The second day of the ongoing Internationale Funkausstellung (IFA) trade show in Berlin once again belonged to Windows 8. Among the Windows 8 devices showcased on Thursday was a disparate trio of Dell XPS PCs: the Dell XPS 10 Windows RT tablet, the XPS Duo 12 convertible Ultrabook, and the XPS One 27 all-in-one PC.
We don't know if Acer is still sulking in the corner over having to compete with Microsoft in the Windows 8 tablet arena, but one company that isn't is Asus. Instead, Asus today unveiled its Viva Tab and Viva Tab RT tablets (formerly known as as Asus Tablet 810 and 600, respectively). Both models are dual-purpose tablets built to run Windows 8/RT with a detachable QWERTY keyboard dock.
No matter how much we'd like it to happen, Microsoft probably isn't going to launch Surface starting a mere $199, as has been rumored this week. Not only would such an aggressive pricing strategy further piss off Microsoft's hardware partners, it would also require selling the device at a significant loss. So, how much will Surface cost? Nobody knows for sure, but according to Lenovo, Windows RT versions will be priced up to $300 less than their Windows 8 counterparts.
Lenovo CEO Yang Yuanqing is the latest PC industry honcho to share his thoughts on Microsoft’s upcoming Surface tablet family. Even though Microsoft has yet to reveal what exactly lies beneath the Surface, Yuanqing is convinced that regardless of whatever it is that’s inside, the Chinese PC vendor, a Windows RT launch partner, will have no problem bettering it.
You know how pessimists like to point out that if something is too good to be true, then it probably is? As much as we hate to admit it, that idiom most likely applies to a recent rumor suggesting Microsoft finalized plans to price its Windows RT-based Surface tablet at a mere $199. It's fun to speculate on what kind of impact that would have on the tablet market, but at the end of the day, all that rhetoric would be for naught because it's just not going to happen, according to several analysts.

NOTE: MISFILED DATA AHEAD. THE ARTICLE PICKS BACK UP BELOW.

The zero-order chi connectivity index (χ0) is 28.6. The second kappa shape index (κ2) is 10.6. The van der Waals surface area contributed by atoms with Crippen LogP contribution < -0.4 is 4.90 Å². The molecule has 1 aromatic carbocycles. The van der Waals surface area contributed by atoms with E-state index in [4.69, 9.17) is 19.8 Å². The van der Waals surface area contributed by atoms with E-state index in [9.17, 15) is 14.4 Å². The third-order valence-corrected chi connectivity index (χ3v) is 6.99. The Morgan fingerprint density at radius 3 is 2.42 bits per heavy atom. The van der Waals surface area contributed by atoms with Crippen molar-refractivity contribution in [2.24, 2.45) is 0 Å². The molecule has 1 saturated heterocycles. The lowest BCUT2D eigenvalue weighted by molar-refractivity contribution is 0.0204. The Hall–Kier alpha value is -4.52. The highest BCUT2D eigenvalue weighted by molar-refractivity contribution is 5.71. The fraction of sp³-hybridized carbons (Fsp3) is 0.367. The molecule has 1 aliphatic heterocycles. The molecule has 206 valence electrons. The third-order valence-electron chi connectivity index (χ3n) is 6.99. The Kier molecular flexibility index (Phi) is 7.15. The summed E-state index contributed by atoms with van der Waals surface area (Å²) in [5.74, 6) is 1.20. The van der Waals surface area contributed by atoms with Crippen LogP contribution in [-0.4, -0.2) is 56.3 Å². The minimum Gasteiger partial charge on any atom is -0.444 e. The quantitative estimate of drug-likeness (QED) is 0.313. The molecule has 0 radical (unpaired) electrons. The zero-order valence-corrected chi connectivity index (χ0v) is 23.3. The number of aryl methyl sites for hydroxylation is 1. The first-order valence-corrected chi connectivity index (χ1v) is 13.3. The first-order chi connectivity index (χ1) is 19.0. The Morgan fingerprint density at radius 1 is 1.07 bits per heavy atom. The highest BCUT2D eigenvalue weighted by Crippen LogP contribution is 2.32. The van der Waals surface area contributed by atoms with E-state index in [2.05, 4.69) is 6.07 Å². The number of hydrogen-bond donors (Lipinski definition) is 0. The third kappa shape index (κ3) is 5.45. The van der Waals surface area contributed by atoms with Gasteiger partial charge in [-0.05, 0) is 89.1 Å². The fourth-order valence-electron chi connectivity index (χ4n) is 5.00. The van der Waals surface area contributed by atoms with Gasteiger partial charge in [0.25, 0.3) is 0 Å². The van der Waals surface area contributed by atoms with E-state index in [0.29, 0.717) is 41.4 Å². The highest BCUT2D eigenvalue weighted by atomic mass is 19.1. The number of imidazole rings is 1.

Microsoft has revealed the names of its Windows RT OEM partners and there are a few big names missing from the list. While we already know the reasons behind HP and Acer’s absence, the absence of Japanese company Toshiba, which was recently rumored to be among Microsoft’s Windows RT launch partners, is bit of a mystery.
We already know that the Windows RT version of Microsoft’s Surface tablet will make its retail debut on October 26, the same day as Windows 8’s global release, but surprisingly not a lot is known about third-party devices running the ARM-friendly flavor of Windows at this stage, with the Asus Tablet 600 being about the only confirmed third-party Windows RT device as of now. Now, Microsoft is requesting just a bit more patience from those currently holding their breath, as other vendors are expected to unveil their Windows RT offerings very soon.
There is no dearth of those who would like to see nothing more than a mea culpa from Microsoft apologizing for wrongly trying to shove the Metro design language down their throats with Windows 8. But we’re sure these critics wouldn’t mind an unceremonious dumping of Metro one bit either. And guess what? Microsoft has just granted their wish by quietly doing away with Metro. But unfortunately, the company is merely getting rid of the name and not the typography-based design language itself.
Will Microsoft’s Surface tablet really start at over $1,000? That is the question that has been on everyone’s mind ever since a listing for the upcoming Microsoft-branded tablet surfaced on Swedish site Webhallen. But we need not speculate any further as the Swedish e-tailer’s Surface pricing itself is pretty speculative.
In recent times, we’ve become quite used to a steady stream of Windows 8 news, but the same can not be said to be true of Windows RT. Details of this ARM-friendly version of Windows have been few and far between. But then that’s what the rumor mill is for, isn’t it? According to an unconfirmed report by the Taiwan-based China Times, Microsoft is tightly controlling the development of Windows RT devices, so much so that at the moment it’s only allowing a handful of OEMs near this stripped-down, ARM-compatible version of Windows.